So why are Individual Medical Rates So High?

Individual Healthcare: Past, Present and Future

I know you’ve read about the increasing premiums for individual health insurance plans. Or saw something about it on TV. Yes, premiums have increased.

Let’s start with some history.

Prior to ACA, individuals in Minnesota could purchase individual health policies from one of two places.  If you were healthy enough to qualify, individuals could purchase low cost, high quality health coverage from a number of insurers.  Rate increases year over year were stable, usually 5{bcdee29d8ece072d76c660bfa283f395bc73ff9272f7bb81f739f49cdd20ae0b} to 6{bcdee29d8ece072d76c660bfa283f395bc73ff9272f7bb81f739f49cdd20ae0b} per year.

Those who could not qualify for coverage because of health could automatically enroll in Minnesota’s state risk pool called MCHA.  MCHA accepted all Minnesota residents who could not purchase health policies because they were sick.  Remarkably, the MCHA risk pool was stable and offered low cost high quality coverage.  Premiums were affordable through a state mandate limiting monthly premiums to no more than25{bcdee29d8ece072d76c660bfa283f395bc73ff9272f7bb81f739f49cdd20ae0b} above the cost a healthy person.  Like the private market, MCHA rates were stable with 5{bcdee29d8ece072d76c660bfa283f395bc73ff9272f7bb81f739f49cdd20ae0b} to 6{bcdee29d8ece072d76c660bfa283f395bc73ff9272f7bb81f739f49cdd20ae0b} increases.  The MCHA policy had a short preexisting condition limitation that was usually waived. Since they were a nonprofit they seemed to bend over backwards to help the policyholder.

Twenty-seven thousand Minnesotans loved their MCHA coverage.  It was affordable, it was stable and it offered, nearly unlimited network access.  You could drive down to Rochester and check in to the Mayo, no questions asked. It even had low out of pocket maximums…$3,000 per calendar year was the norm.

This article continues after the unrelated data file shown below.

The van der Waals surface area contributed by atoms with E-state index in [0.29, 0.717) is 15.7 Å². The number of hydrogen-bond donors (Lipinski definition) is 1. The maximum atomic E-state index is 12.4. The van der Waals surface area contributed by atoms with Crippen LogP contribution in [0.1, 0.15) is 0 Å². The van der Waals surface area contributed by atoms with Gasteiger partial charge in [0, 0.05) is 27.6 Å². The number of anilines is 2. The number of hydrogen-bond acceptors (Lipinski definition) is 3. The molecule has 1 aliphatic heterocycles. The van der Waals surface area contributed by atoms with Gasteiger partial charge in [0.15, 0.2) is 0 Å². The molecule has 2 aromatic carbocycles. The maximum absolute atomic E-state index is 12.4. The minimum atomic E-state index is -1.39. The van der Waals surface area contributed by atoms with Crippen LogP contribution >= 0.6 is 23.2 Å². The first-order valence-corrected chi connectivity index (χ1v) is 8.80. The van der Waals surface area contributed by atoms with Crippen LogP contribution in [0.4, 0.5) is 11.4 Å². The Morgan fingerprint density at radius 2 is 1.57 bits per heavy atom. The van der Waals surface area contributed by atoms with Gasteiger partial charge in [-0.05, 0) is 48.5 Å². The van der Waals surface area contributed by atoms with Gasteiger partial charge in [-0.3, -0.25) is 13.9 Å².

MCHA ran deficits each year (for arguments sake let’s call it $240 million per year), since the 27,000 MCHA subscribers, whose premiums were limited to 125{bcdee29d8ece072d76c660bfa283f395bc73ff9272f7bb81f739f49cdd20ae0b} of a healthy person’s premium, used their plans a lot. To make up the deficit, MCHA was authorized to assess all fully insured plans in Minnesota a pro-rata share of the annual deficit.  Translation…a $240 million annual deficit was divided among about 3 million Minnesotans.  Insurers would simply build this assessment into the cost of their fully-insured premiums covering all Minnesotans.  The way the math worked, we all paid about $5.50 per month to make up the $240 million annual deficit. We didn’t even know this was happening!  What was happening was the genius of pooling risk among a very large population.

The disruption in the market really started on January 1, 2014 when policymakers decided to terminate the MCHA plans for the 27,000 participants, and instead combined them with the 227,000 or so individual policyholders, to form the new pool of individuals totaling about 227,000 Minnesotans.  In doing so the predictable $240 million annual deficit now must be divided among 250,000 people rather than 3 million people.  Obviously, for the math to work, rates increases are must head to the moon along with big benefit cuts; thus the disintegration of the individual medical marketplace we are experiencing.